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Danish Parliament Passes Questionable Bill Regarding Armenian Genocide

Bill Challenges Turkey’s Restrictions on Armenian Genocide Speech

COPENHAGEN, Denmark (A.W.)—The Danish Parliament (Folketing) adopted a new resolution regarding the Armenian Genocide on Jan. 26, which recognizes the “tragic and bloody events that took place in eastern Anatolia in the period 1915-1923,” and states that the best way for reconciliation is through open dialogue on the basis of a “free and uncensored history research, including the release of all official documents from the period.”

The Folketing Chamber (Photo: Johan Wessman)

While the bill criticizes Turkey and the fact that the term “genocide” cannot freely be used by its citizens and media, it does not specifically label the Armenian Genocide as such—except for in its title. The bill also states that the Parliament “maintains its parliamentary tradition not to issue judgments about historical events.”

After over two hours of discussion on the document brought to the Folketing agenda by Parliamentarians Nick Hækkerup, Søren Espersen, Michael Aastrup Jensen, Henrik Dahl, Martin Lidegaard, and Naser Khader, the Danish Parliament voted 89 to 9 with 11 abstentions to pass the measure.

“The Parliament confirms its decision no. V 54 of 19 May 2015 on the tragic and bloody events that took place in eastern Anatolia in the period 1915-1923. The Danish Parliament finds that the best path to reconciliation will be an open dialogue about the story on the basis of a free and uncensored history research, including the release of all official documents from the period. The Parliament regrets that Turkish law prohibits citizens and media to use the term ‘genocide’ about the events, and considers this to be an unreasonable restriction of both academic freedom as freedom of expression relates to the use of this term. Parliament maintains its parliamentary tradition not to issue judgments about historical events,” reads the adopted bill.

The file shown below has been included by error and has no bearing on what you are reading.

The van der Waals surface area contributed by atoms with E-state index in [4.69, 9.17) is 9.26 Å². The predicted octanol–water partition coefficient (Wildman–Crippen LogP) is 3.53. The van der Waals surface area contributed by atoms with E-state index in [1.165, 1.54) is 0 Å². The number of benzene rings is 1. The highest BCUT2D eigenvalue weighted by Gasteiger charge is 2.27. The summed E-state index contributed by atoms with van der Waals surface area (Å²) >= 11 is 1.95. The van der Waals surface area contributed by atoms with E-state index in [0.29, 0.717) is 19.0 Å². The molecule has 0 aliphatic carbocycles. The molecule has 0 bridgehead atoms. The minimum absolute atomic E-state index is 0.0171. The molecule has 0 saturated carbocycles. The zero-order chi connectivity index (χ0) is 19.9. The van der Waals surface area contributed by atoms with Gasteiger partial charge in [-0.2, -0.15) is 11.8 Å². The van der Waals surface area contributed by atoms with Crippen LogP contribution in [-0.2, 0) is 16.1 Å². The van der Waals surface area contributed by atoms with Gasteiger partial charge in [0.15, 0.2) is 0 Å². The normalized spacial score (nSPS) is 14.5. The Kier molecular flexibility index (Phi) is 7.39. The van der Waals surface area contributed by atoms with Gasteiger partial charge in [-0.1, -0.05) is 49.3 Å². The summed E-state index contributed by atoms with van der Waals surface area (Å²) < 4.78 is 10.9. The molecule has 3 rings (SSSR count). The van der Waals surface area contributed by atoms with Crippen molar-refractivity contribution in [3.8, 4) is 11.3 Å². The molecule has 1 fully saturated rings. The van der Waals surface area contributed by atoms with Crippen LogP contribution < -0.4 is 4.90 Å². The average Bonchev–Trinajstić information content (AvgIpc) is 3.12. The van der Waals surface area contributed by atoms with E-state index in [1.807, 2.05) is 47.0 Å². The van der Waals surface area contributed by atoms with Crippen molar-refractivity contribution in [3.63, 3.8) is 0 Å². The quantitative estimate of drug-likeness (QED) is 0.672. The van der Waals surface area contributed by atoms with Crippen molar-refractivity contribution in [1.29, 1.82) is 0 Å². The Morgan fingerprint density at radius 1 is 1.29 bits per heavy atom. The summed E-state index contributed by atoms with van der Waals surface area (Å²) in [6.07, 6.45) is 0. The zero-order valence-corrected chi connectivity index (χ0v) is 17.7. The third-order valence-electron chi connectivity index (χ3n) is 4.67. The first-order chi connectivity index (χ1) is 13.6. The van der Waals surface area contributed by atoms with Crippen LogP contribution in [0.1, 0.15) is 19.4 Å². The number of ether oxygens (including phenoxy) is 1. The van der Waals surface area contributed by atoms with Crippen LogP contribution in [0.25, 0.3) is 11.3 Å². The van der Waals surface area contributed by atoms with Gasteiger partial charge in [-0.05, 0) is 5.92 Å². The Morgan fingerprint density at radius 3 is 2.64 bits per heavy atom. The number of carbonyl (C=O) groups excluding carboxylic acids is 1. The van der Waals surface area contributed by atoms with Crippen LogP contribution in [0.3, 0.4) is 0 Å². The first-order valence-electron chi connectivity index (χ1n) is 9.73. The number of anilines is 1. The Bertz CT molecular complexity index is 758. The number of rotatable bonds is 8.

In 2015, the Danish Parliament adopted a measure, which recognized the “deportations, massacres and other atrocities” that had been committed against the Armenian population Anatolia in 1915-1923. In that bill, the Parliament expressed hope that there can be “reconciliation and normalization of relations between Armenia and Turkey,” and called on both governments to work towards that.

In 2008, then Danish Foreign Affairs Minister Per Stig Møller has said in a written parliamentary answer that in the Danish government’s opinion, the issue of the Armenian Genocide is a “historical question that should be left up to the historians,” indicating that Denmark would not recognize the genocide.

4 Comments on Danish Parliament Passes Questionable Bill Regarding Armenian Genocide

  1. I am very surprised at the title of this article, because it misrepresents the facts. In truth and in fact the resolution indicates that “Denmark would not recognize the genocide”.

  2. avatar Zareh Panossian // January 27, 2017 at 6:23 am // Reply

    What a hypocritical document voted by Danish parliament, why leave the matter to historians when you can ask any Armenian about the events, because every family lost a loved one, how Turks uprooted cities and communities from their homes and drove them to the deserts to perish, my grandmother was one of the lucky ones who reached Lebanon with my father who was one year old.
    Is this the Danish justice, Turkish atrocities had no limit they butchered, massacred and emptied the whole region from Armenians, the very few who stayed had to change their religion into Islam and adopt a muslim name, I am still holding the title deed of our lands, millions like myself hoping for justice.
    All I can say is shame on you.

  3. When you condone genocide by refusing to speak up you are as guilty as the people or governments that committed the authorities. You will have to stand in front of your own god and answer for your crimes.

  4. avatar Claire McCabe // January 29, 2017 at 5:11 pm // Reply

    If the Armenian Genocide is not called genocide, if no judgment is made about historical events how will future generations know what grievous evil looks like? How can intelligent discourse occur when a body politic “maintains its parliamentary tradition not to issue judgments about historical events.”
    Judgement IS necessary!

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